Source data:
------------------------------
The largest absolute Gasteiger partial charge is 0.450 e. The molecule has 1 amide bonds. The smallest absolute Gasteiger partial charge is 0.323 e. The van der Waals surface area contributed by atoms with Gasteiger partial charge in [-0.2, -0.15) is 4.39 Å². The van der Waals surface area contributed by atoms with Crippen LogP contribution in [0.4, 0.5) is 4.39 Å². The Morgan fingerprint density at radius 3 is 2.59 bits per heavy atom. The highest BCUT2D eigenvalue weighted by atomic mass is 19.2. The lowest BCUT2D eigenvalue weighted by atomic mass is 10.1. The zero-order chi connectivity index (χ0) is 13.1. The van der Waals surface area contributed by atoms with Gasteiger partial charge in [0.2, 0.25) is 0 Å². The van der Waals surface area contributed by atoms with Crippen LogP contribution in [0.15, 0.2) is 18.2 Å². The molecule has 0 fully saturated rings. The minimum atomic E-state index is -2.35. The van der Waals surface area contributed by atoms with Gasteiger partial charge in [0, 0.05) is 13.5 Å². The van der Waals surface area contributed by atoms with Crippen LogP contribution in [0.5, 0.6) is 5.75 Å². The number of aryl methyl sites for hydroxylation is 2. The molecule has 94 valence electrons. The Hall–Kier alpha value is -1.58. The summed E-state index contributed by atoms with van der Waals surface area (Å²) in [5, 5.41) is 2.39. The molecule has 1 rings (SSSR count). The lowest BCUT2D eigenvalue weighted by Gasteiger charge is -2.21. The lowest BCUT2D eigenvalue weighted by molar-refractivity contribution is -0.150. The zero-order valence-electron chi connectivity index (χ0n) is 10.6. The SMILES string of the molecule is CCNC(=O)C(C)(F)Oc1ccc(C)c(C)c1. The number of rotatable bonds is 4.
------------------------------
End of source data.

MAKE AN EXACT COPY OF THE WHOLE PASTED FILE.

The largest absolute Gasteiger partial charge is 0.450 e. The molecule has 1 amide bonds. The smallest absolute Gasteiger partial charge is 0.323 e. The van der Waals surface area contributed by atoms with Gasteiger partial charge in [-0.2, -0.15) is 4.39 Å². The van der Waals surface area contributed by atoms with Crippen LogP contribution in [0.4, 0.5) is 4.39 Å². The Morgan fingerprint density at radius 3 is 2.59 bits per heavy atom. The highest BCUT2D eigenvalue weighted by atomic mass is 19.2. The lowest BCUT2D eigenvalue weighted by atomic mass is 10.1. The zero-order chi connectivity index (χ0) is 13.1. The van der Waals surface area contributed by atoms with Gasteiger partial charge in [0.2, 0.25) is 0 Å². The van der Waals surface area contributed by atoms with Crippen LogP contribution in [0.15, 0.2) is 18.2 Å². The molecule has 0 fully saturated rings. The minimum atomic E-state index is -2.35. The van der Waals surface area contributed by atoms with Gasteiger partial charge in [0, 0.05) is 13.5 Å². The van der Waals surface area contributed by atoms with Crippen LogP contribution in [0.5, 0.6) is 5.75 Å². The number of aryl methyl sites for hydroxylation is 2. The molecule has 94 valence electrons. The Hall–Kier alpha value is -1.58. The summed E-state index contributed by atoms with van der Waals surface area (Å²) in [5, 5.41) is 2.39. The molecule has 1 rings (SSSR count). The lowest BCUT2D eigenvalue weighted by Gasteiger charge is -2.21. The lowest BCUT2D eigenvalue weighted by molar-refractivity contribution is -0.150. The zero-order valence-electron chi connectivity index (χ0n) is 10.6. The SMILES string of the molecule is CCNC(=O)C(C)(F)Oc1ccc(C)c(C)c1. The number of rotatable bonds is 4.